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Posted: October 11, 2004

Ironman Triathlon: How To Determine The Optimum Intensity

A new paradigm, 'the ultraendurance threshold' is needed to replace the anaerobic threshold and other variables used to govern performance intensity and to predict finish times in events beyond the marathon. That's the intriguing premise suggested by a pair of Canadian sports scientists in a review published in Sports Medicine.

Paul Laursen and Edward Rhodes from the University of British Columbia point out that conventional measures like maximal oxygen uptake (VO2max), anaerobic threshold (AT), economy of motion and the fractional utilisation of oxygen uptake (VO2) correlate highly with normal endurance performance. However, in ultraendurance events performance becomes harder to predict, partly because of the impact of other factors - such as gastric emptying rates and fluid and electrolyte imbalances - and partly because of the evidence that peak AT cannot be maintained beyond four hours.

Their review focuses on the Ironman or 'ultraendurance' triathlon, comprising a 3.8k swim, then a 180k cycle ride, followed by a conventional marathon. 'The UET [ultraendurance triathlon] is a gruelling event that takes between 8 and 17 hours to complete, depending on the calibre of the athlete,' point out Laursen and Rhodes. 'The successful triathlete is one who has the ability to perform each sequential event at an optimal pace without creating fatigue that will hinder performance in the next event.

'However, the duration, intensity and extreme environmental conditions encountered during the UET combine to produce physiological stress not seen in shorter races' While the sport of triathlon has received much research attention, an optimum performance intensity has not been established that takes into consideration the specific UET problems.'

So what are the peculiar physiological stresses affecting ultraendurance athletes? The researchers describe them as follows:

l. Extreme caloric expenditure. Expenditure for the UET can range from 8,500 to 11,500 kcal, which calls for significant fuelling from all sources, including carbohydrate (CHO), fat and protein. Although CHO needs to be the main fuel in order to maintain blood glucose levels, it is best taken in liquid form during the event because this speeds up the rate of gastric emptying and hence absorption into the bloodstream - especially with cold drinks.

2. Fluid loss. Sweat rates can reach up to 2L/h in the heat, creating fluid and electrolyte disturbances that can lead to elevated core temperatures and reduced performance. According to the Canadian researchers, dehydration is the most common reason for a triathlete in the Hawaiian Ironman Triathlon needing medical assistance, while hyponatraemia, a form of sodium imbalance, is the predominant electrolyte disturbance. Fluid and sodium consumption during a UET are therefore important. However, hyponatraemia is also associated with 'overdrinking', leading to fluid retention - a particular risk for slower runners who have a greater opportunity to ingest fluids.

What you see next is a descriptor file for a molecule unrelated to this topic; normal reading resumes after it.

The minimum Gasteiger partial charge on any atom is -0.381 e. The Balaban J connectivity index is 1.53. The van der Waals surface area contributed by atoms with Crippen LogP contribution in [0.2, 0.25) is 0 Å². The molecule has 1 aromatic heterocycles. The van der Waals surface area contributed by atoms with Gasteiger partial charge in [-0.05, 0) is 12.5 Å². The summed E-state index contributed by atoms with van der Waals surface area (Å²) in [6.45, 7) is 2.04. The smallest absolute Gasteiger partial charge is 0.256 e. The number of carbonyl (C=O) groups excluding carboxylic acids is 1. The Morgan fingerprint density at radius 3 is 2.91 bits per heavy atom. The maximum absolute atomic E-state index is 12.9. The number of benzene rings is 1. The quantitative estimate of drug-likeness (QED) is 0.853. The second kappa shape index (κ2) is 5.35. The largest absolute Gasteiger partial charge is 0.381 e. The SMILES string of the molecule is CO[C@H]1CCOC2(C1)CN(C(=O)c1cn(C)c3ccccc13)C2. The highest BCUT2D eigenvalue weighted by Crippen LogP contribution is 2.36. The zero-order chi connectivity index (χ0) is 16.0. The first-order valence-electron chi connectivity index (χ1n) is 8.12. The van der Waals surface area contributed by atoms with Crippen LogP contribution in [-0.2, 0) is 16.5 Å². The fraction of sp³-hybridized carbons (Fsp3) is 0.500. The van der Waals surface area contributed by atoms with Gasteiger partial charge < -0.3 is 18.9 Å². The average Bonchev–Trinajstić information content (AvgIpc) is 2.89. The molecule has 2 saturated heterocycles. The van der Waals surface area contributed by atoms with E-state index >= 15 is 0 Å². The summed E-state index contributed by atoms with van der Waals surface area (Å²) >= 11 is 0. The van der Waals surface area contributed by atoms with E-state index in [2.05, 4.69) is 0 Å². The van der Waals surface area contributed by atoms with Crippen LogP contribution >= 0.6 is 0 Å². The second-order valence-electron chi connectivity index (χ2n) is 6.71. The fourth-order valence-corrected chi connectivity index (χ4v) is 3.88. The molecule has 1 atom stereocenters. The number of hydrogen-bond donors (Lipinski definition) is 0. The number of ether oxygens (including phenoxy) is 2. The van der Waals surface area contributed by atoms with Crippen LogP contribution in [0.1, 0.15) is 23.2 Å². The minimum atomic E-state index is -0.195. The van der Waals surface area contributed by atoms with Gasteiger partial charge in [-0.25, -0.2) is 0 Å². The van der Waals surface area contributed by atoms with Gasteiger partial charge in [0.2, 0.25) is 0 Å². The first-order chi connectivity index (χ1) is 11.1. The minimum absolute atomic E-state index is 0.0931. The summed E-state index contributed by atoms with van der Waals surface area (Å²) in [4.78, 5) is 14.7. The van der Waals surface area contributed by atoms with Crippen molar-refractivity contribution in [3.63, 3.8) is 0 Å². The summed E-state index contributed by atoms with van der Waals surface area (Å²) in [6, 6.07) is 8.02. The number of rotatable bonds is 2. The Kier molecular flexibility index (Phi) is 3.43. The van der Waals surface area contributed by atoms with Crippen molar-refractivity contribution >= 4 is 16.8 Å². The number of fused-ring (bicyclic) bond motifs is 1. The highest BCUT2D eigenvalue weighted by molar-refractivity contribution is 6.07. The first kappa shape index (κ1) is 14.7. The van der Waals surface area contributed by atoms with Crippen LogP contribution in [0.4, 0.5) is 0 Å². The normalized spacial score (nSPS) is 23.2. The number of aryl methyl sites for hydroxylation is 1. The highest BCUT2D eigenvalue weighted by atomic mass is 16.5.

3. Cardiovascular drift. This slow but steady increase in heart rate (HR) is seen during prolonged endurance exercise at a constant work rate and seems to be caused by a progressive decrease in stroke volume - the amount of blood pumped out with each heart beat - which is itself associated with dehydration and reduced blood glucose levels. Because CV drift occurs during triathlon events, HR during a UET may not be an accurate reflection of the actual work rate.

4. Cumulative effects of events. 'The effects of a preceding event on a subsequent event probably contribute to the decrement in performance during the later stages of a triathlon,' explain the researchers.

The evidence suggests, they conclude, that there is a need to identify an exercise intensity below the anaerobic threshold during the UET that allows for a conservation of energy and a balanced utilisation of metabolic fuels, so hypothetically eliciting improved times. They suggest that future research could examine this theory, using highly trained ultraendurance triathletes, measured month to month over repeated laboratory ultraendurance cycle-run performance, or during field work at the UET race itself.

'This paradigm would be called the ultraendurance threshold, and would be defined as the optimum intensity at which an ultraendurance athlete can perform during a specific ultra-distance event.

'Although the ultraendurance threshold will exist at an intensity below the AT, it may prove to be proportionate. For example, individuals with higher ATs may have higher ultraendurance thresholds' Further research is required to determine adequately whether a critical intensity exists relative to the AT in ultraendurance athletes.'

Sports Med 2001 31(3), pp 195-209

Isabel Walker

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